Also, in case you were wondering what kind of plunger the janitors use to unclog the toilets after Otis abuses them, here's a look:


      Senior Level Designer | Environment Artist | Animator @ Operation Black Mesa & Guard Duty | My Website
    • Hey everyone!

      With the recent Summer Update I figured I'd add a little bit more for you guys to gander at.

      First up is my most recent prop work, which is a fully modular set of trusses, intended mostly for use on ceilings. You might have noticed a render of these in the summer update.



      I have created 3 separate fully modular sets, to be used in various locations.

      Set 1: Small sized design with no vertical center joints. Set contains a total of 10 different models, offering various lengths and the option of a sloped or straight end piece.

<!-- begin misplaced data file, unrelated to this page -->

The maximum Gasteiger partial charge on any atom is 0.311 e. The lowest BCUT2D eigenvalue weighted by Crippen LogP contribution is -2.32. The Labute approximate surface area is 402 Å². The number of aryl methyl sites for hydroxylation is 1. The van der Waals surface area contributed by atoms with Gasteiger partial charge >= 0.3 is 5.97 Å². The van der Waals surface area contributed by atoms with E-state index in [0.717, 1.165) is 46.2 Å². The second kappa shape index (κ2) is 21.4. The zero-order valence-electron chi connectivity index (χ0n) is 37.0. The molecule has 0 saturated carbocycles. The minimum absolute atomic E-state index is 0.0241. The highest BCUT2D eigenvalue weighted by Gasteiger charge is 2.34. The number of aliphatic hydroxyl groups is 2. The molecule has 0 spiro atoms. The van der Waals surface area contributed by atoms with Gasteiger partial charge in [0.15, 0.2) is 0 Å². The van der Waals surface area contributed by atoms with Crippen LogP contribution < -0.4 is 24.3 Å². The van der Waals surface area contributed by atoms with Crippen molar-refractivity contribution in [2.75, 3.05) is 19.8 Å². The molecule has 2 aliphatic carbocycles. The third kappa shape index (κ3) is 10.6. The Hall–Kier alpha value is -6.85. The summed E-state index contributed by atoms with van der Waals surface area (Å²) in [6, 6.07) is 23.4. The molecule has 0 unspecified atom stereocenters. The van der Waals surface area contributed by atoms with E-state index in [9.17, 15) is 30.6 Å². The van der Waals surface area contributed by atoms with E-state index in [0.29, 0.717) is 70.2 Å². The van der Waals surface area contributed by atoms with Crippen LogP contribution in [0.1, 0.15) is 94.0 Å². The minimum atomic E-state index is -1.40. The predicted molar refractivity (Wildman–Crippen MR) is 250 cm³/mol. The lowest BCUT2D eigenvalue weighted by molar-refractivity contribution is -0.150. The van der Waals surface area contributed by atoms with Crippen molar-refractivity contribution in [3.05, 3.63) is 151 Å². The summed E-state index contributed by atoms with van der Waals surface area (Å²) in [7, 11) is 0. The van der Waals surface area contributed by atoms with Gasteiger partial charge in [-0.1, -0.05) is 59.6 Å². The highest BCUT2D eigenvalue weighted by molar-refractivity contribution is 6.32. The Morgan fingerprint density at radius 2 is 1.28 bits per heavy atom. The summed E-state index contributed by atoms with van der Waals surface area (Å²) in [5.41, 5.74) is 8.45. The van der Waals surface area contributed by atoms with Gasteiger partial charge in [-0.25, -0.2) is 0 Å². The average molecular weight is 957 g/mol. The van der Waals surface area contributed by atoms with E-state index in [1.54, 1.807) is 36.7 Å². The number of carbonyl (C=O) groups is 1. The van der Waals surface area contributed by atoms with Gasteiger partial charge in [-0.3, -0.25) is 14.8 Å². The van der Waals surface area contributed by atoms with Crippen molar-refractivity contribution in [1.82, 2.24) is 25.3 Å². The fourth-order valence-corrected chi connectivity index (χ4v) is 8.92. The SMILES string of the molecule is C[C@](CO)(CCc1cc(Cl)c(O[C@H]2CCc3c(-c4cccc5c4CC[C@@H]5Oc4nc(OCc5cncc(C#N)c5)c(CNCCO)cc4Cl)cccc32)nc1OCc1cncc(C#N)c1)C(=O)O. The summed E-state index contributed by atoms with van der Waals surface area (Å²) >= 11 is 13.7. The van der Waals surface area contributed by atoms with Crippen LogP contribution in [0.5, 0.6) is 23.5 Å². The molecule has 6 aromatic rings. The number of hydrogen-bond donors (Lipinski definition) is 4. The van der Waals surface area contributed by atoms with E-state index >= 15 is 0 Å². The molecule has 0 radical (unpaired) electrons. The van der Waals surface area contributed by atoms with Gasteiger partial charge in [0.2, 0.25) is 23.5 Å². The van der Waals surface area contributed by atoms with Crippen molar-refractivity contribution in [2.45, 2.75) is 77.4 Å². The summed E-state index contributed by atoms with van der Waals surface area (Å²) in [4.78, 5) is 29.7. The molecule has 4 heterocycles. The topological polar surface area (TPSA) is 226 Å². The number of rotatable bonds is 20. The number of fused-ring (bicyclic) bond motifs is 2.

Set 2: Medium sized design with vertical center joints. Set contains a total of 12 different models, offering various lengths and the option of a sloped or straight end piece. As well as 7 miscellaneous lengths.
      Set 3: Large sized design with vertical center joints. Set contains a total of 11 different models, offering various lengths and the option of a sloped or straight end piece. As well as 4 miscellaneous lengths.

      The models were designed with the tint-feature in mind from the very beginning, heavily relying on it in fact.
      The base texture color is a bright grey, allowing for tints to be applied evenly to the model.
      As I do with most models that I create, I made a dev map for my fellow level designers, which displays the proper usage of the models, as well as suggested tint values. I try to design my dev maps in a way that will also help potential community mappers after the projects release.

      Screenshots of the dev map can be seen below: